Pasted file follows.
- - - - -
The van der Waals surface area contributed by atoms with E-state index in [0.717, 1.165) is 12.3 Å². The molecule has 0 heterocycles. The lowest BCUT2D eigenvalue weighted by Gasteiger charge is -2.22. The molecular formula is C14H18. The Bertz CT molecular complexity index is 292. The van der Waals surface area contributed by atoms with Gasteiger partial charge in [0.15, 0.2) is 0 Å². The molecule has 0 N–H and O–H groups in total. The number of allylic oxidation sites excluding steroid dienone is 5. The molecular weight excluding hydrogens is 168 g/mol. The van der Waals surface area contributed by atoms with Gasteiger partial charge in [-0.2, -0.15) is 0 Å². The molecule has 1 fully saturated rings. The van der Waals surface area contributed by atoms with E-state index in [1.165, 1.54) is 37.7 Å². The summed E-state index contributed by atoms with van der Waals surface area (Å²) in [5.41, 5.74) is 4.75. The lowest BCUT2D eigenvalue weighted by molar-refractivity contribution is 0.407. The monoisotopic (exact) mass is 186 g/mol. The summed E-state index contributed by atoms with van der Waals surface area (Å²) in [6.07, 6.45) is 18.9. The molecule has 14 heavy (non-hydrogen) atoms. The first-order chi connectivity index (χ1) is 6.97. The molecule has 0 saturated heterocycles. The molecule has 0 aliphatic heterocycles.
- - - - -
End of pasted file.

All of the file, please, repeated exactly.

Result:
The van der Waals surface area contributed by atoms with E-state index in [0.717, 1.165) is 12.3 Å². The molecule has 0 heterocycles. The lowest BCUT2D eigenvalue weighted by Gasteiger charge is -2.22. The molecular formula is C14H18. The Bertz CT molecular complexity index is 292. The van der Waals surface area contributed by atoms with Gasteiger partial charge in [0.15, 0.2) is 0 Å². The molecule has 0 N–H and O–H groups in total. The number of allylic oxidation sites excluding steroid dienone is 5. The molecular weight excluding hydrogens is 168 g/mol. The van der Waals surface area contributed by atoms with Gasteiger partial charge in [-0.2, -0.15) is 0 Å². The molecule has 1 fully saturated rings. The van der Waals surface area contributed by atoms with E-state index in [1.165, 1.54) is 37.7 Å². The summed E-state index contributed by atoms with van der Waals surface area (Å²) in [5.41, 5.74) is 4.75. The lowest BCUT2D eigenvalue weighted by molar-refractivity contribution is 0.407. The monoisotopic (exact) mass is 186 g/mol. The summed E-state index contributed by atoms with van der Waals surface area (Å²) in [6.07, 6.45) is 18.9. The molecule has 14 heavy (non-hydrogen) atoms. The first-order chi connectivity index (χ1) is 6.97. The molecule has 0 saturated heterocycles. The molecule has 0 aliphatic heterocycles.